When the controversy at Columbia University erupted last fall over charges of anti-Israel bias in courses on the Middle East, many American Jews saw the brouhaha as another alarming sign that pro-Arab academics had gained the upper hand in university Middle East studies departments.
Mideast studies had become polemicized, and American Jews sought to ameliorate matters by pushing for the creation of Israel studies chairs and ensuring that courses on the Arab-Israeli conflict were taught by professors sympathetic to Israel.
But where many American Jews saw political bias, Brandeis University president Jehuda Reinharz saw something else: academic mediocrity.
The controversy underscored for Reinharz what had become an endemic problem in the field: Politics had superseded scholarship as a test of who was fit to teach the Middle East, with the result that political indoctrination had replaced research-driven academic inquiry.
"My problem is not the anti-Zionism or even that many of them are anti-American, but that they are third-rate," Reinharz said in a recent interview with the Jerusalem Post at his Brandeis office, referring to university Middle East studies departments. "The quality of the people [in Mideast studies] is unlike any of the qualities we expect in any other field."
Reinharz has set out to change that by creating a new center for Middle East studies at Brandeis, which he hopes will set a much-needed example of academic rigor in the field.
"We need a first-rate center for Middle East studies that is not pro or con anything," Reinharz said.
The Crown Center for Middle East Studies at Brandeis, which will open this April, is one of two new projects at the Jewish-sponsored, non-sectarian university aimed at raising the level of academic scholarship and discourse on Israel and the Middle East. The second, a three-week summer institute that trains professors to teach courses about Israel-related topics, was launched last year.
The need for more objective scholarship on the Middle East could not be more urgent, many academics and observers say.
For more than a generation, they argue, academic seriousness in the field of Middle East studies has been replaced by polemics and middling erudition. The result is that those teaching courses on the subject today not only are failing to provide good scholarship in the field, but are indoctrinating generations of highly educated Americans to be hostile to the Jewish state, they say.
"You now have generations of people going through this department who now have distorted views of what's happening in the Middle East," says Rabbi Charles Sheer, the recently retired Jewish chaplain at Columbia.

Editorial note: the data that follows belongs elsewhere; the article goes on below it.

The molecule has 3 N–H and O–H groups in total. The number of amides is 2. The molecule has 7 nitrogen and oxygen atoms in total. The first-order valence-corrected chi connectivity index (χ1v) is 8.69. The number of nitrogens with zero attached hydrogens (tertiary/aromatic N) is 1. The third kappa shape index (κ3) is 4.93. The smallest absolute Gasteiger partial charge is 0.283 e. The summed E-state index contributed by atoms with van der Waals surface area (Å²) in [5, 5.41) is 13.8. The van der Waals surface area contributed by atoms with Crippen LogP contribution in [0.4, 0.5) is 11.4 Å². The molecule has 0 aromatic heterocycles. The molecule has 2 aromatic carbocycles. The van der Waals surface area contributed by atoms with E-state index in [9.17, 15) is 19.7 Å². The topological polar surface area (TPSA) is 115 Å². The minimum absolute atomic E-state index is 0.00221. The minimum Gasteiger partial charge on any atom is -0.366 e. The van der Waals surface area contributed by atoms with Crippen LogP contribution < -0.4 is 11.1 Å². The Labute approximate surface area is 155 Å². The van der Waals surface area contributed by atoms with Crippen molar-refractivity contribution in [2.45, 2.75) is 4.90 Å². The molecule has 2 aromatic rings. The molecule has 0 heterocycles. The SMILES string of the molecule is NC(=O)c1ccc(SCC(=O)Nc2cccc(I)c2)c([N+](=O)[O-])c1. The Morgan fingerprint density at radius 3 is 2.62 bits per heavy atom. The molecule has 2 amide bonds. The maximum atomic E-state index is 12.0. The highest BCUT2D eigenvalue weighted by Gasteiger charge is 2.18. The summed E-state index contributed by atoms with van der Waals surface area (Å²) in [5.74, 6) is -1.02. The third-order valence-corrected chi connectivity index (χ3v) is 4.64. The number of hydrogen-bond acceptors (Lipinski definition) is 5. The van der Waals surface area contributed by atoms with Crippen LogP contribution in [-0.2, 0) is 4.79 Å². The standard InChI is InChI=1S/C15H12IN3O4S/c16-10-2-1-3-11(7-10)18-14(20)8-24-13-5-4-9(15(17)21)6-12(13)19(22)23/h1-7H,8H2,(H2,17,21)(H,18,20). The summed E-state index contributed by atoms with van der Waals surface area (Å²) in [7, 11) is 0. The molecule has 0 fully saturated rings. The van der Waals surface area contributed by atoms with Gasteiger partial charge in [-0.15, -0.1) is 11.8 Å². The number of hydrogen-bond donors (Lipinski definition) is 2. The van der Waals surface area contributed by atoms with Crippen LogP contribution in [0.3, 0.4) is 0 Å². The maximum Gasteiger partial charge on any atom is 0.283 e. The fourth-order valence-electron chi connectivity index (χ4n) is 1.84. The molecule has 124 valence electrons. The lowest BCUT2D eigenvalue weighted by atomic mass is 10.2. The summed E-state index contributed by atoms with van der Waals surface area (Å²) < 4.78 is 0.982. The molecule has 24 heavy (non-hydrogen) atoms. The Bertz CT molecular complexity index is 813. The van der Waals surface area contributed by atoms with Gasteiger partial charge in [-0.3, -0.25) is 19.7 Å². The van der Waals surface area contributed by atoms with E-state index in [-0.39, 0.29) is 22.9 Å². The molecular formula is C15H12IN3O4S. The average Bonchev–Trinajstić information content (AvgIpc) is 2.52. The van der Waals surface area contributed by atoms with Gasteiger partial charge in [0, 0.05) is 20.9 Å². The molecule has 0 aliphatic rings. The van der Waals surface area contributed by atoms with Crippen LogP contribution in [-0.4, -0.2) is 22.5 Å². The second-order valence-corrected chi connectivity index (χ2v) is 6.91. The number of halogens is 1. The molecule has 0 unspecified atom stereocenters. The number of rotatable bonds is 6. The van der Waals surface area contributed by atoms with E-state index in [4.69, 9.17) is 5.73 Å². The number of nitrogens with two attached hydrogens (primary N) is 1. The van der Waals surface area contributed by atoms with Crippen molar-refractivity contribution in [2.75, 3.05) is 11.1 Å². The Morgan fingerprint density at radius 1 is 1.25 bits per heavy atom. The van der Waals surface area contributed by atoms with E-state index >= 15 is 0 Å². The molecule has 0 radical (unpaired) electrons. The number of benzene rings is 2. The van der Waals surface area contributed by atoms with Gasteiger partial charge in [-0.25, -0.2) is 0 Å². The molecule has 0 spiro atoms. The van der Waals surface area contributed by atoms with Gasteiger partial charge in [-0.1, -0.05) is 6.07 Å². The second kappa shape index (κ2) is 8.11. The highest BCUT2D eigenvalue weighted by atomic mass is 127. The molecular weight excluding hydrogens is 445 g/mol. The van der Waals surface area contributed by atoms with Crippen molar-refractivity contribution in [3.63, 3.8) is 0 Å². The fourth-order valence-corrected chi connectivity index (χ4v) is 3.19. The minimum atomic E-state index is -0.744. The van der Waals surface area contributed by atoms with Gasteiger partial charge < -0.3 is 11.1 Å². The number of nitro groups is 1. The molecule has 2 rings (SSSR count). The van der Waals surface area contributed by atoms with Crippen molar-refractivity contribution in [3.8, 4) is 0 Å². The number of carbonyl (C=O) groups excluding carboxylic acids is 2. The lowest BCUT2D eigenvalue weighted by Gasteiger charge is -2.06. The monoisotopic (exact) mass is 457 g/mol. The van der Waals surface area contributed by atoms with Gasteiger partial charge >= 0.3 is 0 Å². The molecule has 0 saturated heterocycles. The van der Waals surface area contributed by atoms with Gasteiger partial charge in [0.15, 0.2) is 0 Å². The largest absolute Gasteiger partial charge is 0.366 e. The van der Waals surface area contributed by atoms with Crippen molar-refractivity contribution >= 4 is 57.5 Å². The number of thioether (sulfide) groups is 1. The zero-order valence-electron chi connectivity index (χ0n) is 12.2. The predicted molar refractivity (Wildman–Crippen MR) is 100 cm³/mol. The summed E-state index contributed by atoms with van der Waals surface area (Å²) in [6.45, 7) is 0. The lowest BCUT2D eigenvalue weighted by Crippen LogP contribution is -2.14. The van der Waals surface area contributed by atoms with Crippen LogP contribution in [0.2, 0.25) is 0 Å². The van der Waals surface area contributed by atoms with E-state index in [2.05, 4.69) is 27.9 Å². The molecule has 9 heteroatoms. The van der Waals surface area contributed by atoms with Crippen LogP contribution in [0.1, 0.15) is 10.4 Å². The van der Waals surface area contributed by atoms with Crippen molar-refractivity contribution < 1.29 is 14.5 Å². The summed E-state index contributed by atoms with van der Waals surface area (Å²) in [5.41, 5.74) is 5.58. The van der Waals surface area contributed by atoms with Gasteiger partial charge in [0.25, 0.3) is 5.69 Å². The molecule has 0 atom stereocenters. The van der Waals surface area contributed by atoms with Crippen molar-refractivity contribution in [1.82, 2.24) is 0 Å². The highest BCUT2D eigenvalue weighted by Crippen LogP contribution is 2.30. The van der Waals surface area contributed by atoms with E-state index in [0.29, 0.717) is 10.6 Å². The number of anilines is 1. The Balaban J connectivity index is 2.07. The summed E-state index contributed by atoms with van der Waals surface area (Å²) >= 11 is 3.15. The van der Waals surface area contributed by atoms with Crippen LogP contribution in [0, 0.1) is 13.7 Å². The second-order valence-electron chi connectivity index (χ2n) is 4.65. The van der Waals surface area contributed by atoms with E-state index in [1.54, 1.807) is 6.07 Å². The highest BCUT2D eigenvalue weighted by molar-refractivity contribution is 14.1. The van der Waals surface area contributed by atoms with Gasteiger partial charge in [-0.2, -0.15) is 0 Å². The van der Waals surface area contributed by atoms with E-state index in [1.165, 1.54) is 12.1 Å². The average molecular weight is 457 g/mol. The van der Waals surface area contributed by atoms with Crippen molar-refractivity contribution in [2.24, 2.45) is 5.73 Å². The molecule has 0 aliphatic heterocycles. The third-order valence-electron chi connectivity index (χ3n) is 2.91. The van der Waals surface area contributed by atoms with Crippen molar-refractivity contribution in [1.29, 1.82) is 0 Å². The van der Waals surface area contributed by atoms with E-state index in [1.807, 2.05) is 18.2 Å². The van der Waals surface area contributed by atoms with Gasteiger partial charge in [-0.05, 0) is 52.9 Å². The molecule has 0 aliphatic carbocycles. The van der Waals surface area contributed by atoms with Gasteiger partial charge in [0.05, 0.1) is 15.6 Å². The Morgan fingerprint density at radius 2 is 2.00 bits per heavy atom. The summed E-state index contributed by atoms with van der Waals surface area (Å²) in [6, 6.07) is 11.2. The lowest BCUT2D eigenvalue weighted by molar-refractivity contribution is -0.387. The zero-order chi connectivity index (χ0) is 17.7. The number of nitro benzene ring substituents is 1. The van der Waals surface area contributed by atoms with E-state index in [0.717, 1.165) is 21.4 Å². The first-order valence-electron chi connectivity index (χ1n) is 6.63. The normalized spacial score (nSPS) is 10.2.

The problem far predates the current political conflicts of the Middle East, such as the intifada or the war in Iraq, according to Rabbi Chaim Seidler-Feller, director of UCLA's Hillel center.
"The crisis has not been brought about because of the current politics; it's just brought the problem to light," says Seidler-Feller, who came under heavy criticism two years ago for downplaying Jewish students' concerns about anti-Israel bias on campus. "We've lost a generation here. This current political climate makes people conscious of the fact that we haven't done our homework."
The idea behind the new Crown Center, Brandeis officials say, is not merely to teach courses on Israel, but to make Middle East studies what it ought to be about: the Middle East, not just the Arab-Israeli conflict.
The center will have endowed chairs in Israel studies, Islamic studies, Arab politics and possibly Turkish studies. It will teach the languages of the Middle East. It will span Brandeis's own departments of political science, economics and Near Eastern and Judaic studies. It will focus not just on Israel and the Palestinians, but on Turkey, Syria, Iran and Egypt. Moreover, it will place the study of Israel where it belongs, in the context of the greater Middle East, not in what Reinharz calls "the ghetto of Jewish studies."
The institute will be directed by Shai Feldman, until now the head of the prestigious Jaffee Center for Strategic Studies at Tel Aviv University.
Reinharz expects the center to produce policy papers, train students and bring scholars in the field to the Brandeis campus. Next year's visiting scholars will include Dennis Ross, president Bill Clinton's special envoy to the Middle East; Khalil Shikaki, director of the Ramallah-based Palestinian Center for Policy and Survey Research and Abdel Monem Said Aly, director of the Al-Ahram Center for Political and Strategic Studies in Cairo, one of the most influential think tanks in the Arab world. The center's inaugural conference will be held this April 4-5.
"The totality of this presence will precisely establish a degree of objectivity that does not exist in other places," Feldman says. The goal is "to provide objective – which means credible – scholarship on the region."
"The clear message to everyone is we're not an advocacy center," Reinharz says. "This is not ideology. This is scholarship."
Of course, the degree to which the new center at Brandeis, a Jewish-sponsored university, is able to establish a reputation for objective academic research remains to be seen. The center's major funder, the Crown family of Chicago, is well known for its support for sectarian Jewish causes, including the Ida Crown Jewish Academy, an Orthodox day school in Chicago.